A3: Stop pushing pressure on just getting the correct answer. Stop timed tests and help students look for patterns in different tasks and problems solve until they find it. Always try to bring it back to the real world! #d25mathmindsets
A4: I think knowing facts is important, but thinking flexibly about numbers and facts is much more important. Memorization of facts does not promote reasoning, sense making, or connections. #d25MathMindsets
A.4 Have Ss show you how they got an answer -helps you see if the student knows the fact or has math flexibility. Being able to visually regroup a number as in the 18x5 example is a skill we need to practice more. #d25MathMindsets
A4:Totally get the flexibility but can’t completely abandon *some* fact fluency. I see kids struggle daily...struggles that come from poor number sense. So much so that they have a hard time even using flexible approaches to doing simple computation. #d25MathMindsets
Q5: What did you think about the rich mathematical tasks highlighted in Chapter 5? Have you experienced similar things in your classroom while teaching math? #d25mathmindsets
A5: I've tried some of the tasks from youcubed. They are definitely challenging for students. The tasks had a visual component, which was a great way to invite Ss to engage in the task. I also like the low floor, high ceiling concept to differentiate tasks. #d25MathMindsets
A.5 The 5Cs-all important when planning for powerful math tasks- to make the tasks accessible to all Ss and allow them to have a visual model. It is worth the effort to model expected behaviors at the beginning of the year to help all Ss do this successfully..#d25MathMindsets
A5: We are conditioned to teach, guide, then practice (and practice, and practice!!!) . It's uncomfortable to watch the kids flounder...but exciting if you let it play out! #d25mathmindsets
How do you balance trying these tasks and "keeping up" with the MiF curriculum? I saw teachers who were 4 units apart b/c some just pushed through to stick w/ the pacing guide, even though kids weren't understanding the concepts. #d25MathMindsets
Q6: Do you have a topic / idea from your current math instruction where you could create a rich mathematical task? What is it? What ideas do you have? #d25mathmindsets
Well, one task literally stretched a few weeks because kids would work on it as they finished MIF...it was super challenging and since I didn't give any help, it took quite some time to finish! I used other ones during more open times around end/beg of a unit. #d25mathmindsets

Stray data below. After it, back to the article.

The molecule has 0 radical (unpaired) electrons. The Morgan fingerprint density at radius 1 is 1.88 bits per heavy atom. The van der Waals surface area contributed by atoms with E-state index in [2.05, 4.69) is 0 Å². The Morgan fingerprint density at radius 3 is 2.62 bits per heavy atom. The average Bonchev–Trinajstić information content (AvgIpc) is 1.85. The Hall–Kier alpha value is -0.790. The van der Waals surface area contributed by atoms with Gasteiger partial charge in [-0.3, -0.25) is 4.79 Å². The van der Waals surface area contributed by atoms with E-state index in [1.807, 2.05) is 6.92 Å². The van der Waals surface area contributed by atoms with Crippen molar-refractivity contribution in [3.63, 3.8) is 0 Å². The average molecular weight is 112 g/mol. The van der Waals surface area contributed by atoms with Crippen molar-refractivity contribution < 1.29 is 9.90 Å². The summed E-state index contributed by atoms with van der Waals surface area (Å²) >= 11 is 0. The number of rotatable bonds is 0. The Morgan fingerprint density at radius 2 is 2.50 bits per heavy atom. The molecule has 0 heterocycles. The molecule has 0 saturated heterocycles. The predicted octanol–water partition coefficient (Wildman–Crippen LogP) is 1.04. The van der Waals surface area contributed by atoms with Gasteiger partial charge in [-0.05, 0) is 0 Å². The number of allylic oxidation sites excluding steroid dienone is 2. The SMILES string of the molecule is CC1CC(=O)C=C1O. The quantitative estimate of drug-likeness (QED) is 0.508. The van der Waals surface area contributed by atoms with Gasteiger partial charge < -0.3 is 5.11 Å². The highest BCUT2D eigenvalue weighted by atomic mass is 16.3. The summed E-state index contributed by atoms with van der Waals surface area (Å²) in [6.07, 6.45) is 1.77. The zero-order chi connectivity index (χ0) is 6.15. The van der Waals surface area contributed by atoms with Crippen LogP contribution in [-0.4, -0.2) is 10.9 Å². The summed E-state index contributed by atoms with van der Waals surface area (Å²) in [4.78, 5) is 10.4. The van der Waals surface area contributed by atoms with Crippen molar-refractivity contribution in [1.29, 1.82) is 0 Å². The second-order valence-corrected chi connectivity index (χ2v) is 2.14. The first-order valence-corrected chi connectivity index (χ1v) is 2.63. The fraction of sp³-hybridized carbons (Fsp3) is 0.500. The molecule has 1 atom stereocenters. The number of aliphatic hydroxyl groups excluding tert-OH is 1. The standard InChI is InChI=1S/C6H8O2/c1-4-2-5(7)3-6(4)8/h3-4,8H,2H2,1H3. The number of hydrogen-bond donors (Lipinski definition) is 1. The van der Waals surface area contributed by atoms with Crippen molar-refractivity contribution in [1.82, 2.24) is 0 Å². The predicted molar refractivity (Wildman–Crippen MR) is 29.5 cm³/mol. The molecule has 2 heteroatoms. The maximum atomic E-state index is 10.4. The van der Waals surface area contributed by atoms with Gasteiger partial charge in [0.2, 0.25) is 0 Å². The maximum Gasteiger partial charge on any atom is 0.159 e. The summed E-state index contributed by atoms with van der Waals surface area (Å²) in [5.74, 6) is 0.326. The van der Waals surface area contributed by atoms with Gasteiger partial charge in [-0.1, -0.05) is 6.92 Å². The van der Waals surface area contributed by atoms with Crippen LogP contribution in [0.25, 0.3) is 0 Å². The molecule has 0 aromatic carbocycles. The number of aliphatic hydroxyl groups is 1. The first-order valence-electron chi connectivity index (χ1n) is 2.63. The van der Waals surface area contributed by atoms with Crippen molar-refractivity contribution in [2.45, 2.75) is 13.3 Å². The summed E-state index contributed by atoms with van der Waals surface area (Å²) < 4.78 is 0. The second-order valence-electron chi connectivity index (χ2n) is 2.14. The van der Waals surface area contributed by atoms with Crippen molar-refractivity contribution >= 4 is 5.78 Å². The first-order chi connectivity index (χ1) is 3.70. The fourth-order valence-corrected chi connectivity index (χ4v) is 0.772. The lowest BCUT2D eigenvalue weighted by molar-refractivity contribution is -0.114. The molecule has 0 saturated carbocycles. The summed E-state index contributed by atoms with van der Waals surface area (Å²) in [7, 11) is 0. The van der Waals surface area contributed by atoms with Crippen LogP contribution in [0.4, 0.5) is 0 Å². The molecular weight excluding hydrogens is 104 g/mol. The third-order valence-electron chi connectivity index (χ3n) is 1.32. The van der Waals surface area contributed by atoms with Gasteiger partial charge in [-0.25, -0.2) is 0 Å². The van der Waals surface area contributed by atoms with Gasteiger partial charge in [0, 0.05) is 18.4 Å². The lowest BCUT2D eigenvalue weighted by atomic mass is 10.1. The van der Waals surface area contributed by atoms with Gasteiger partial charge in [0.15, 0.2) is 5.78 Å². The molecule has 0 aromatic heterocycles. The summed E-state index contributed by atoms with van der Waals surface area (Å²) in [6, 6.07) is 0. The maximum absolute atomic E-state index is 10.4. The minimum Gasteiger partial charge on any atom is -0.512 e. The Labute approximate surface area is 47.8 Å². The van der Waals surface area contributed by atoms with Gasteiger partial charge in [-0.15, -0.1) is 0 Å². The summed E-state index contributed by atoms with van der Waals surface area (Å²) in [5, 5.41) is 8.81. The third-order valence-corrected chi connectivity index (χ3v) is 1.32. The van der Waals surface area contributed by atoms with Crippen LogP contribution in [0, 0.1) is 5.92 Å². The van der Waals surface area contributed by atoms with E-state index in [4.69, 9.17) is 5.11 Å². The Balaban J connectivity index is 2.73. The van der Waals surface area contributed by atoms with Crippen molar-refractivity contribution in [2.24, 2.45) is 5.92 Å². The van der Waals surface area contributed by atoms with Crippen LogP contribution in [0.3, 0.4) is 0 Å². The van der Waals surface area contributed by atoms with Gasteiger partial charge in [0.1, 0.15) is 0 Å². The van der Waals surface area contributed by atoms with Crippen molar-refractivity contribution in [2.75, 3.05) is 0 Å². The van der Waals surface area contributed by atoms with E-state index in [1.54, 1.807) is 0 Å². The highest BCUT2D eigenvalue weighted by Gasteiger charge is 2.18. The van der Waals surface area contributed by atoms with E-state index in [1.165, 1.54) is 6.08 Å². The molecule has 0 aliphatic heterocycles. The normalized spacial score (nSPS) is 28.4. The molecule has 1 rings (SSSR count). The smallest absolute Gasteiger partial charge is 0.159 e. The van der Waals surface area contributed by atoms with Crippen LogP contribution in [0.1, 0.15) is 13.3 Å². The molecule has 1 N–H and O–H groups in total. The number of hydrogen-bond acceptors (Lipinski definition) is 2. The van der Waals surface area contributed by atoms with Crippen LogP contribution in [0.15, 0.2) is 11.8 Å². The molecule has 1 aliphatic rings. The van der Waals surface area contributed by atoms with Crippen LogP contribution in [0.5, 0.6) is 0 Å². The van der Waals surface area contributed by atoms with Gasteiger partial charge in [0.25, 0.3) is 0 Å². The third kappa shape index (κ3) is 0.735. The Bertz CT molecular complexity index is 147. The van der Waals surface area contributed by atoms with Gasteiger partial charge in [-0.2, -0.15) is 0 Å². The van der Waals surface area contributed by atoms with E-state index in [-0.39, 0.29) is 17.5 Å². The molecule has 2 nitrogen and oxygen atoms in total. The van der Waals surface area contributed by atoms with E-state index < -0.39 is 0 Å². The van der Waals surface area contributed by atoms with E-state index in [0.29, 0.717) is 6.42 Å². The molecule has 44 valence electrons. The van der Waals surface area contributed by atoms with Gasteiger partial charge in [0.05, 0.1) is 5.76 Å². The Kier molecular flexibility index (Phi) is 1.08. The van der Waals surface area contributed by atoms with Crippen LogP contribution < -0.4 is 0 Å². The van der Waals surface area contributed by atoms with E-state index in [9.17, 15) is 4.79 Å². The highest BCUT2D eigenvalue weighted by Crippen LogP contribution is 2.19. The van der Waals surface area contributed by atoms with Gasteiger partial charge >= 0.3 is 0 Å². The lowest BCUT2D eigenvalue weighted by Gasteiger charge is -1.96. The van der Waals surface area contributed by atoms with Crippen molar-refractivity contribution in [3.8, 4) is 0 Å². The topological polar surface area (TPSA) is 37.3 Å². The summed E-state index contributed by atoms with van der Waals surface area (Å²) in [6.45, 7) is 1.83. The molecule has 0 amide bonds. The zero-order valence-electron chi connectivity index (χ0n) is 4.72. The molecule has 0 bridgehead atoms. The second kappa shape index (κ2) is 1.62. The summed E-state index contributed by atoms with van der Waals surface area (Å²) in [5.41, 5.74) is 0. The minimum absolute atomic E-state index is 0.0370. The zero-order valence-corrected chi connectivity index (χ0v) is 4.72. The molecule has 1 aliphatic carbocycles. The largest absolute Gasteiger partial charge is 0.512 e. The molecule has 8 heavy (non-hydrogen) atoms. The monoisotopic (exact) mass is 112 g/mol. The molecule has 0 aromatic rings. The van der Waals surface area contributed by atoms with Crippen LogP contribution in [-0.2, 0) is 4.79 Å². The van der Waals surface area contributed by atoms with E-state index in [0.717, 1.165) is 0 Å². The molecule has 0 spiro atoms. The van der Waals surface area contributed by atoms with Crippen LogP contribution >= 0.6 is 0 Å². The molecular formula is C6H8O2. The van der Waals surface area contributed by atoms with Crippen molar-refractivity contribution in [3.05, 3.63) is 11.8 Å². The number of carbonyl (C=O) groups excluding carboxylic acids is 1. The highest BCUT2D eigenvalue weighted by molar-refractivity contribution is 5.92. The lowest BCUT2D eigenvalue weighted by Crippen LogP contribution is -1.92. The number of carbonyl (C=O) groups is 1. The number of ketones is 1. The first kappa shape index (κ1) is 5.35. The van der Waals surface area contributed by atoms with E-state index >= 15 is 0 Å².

A6: Pose a real life problem in which kids would apply math concepts in order to solve it. Let them discover how math is necessary in their every day lives. #d25mathmindsets
A.7 I loved the story of the 3 boys working together on the “growing shapes”activity in ch.5. It really showed how powerful visuals are for helping an algebraic math operation make sense for Ss who may otherwise struggle..#d25MathMindsets
A7: I think the biggest take away for me is the idea of making sure teachers encourage Ss to think flexibly about numbers and use reasoning as opposed to pushing memorization of facts and methods to solve problems. #d25MathMindsets
My motto this year has been, "Think First, Math Second." It hangs on my classroom wall & I say it at least 10x/day! We have to move kids into THINKING mathematically, not just "doing" math! #d25MathMindsets
Q8: Think about what we’ve learned so far. What would you like to accomplish in your classroom this fall based on the ideas in this book? #d25mathmindsets
A7: Angela Andrews presented at NCTM...her talk was called, "Why Students Fail at Algebra and What K-5 Teachers Can Do About IT." Number sense = algebra's foundation! #d25MathMindsets
A. 8 I plan to make my math lessons involve as many opportunities for the 5Cs as possible. I want to use the resources from youcubed to promote a positive growth/mathmindset in all of my Ss from day 1..#d25MathMindsets
A8: My first goal is to create more meaningful fact practice within my classroom and incorporating activities like Number Talks and the suggested games to help encourage students to think more flexibly. #d25MathMindsets
Q7: One of my ah-ha moments was when she talked about number sense and how important it is. Also, the example about the 'high' and 'low' math student and how they approached the problem so differently because one had number sense and the other didn't. #d25mathmindsets
Thank you for joining @mrsjulienelson and I tonight! We look forward to our chat next Tuesday, July 17, when we focus in on CH 6-7 of Mathematical Mindsets. Enjoy your week! #d25mathmindsets
Sorry to have been “missing” at times tonight. My connection was sketchy at best! I’ll read and catch up before next week. Thanks for joining us! #d25MathMindsets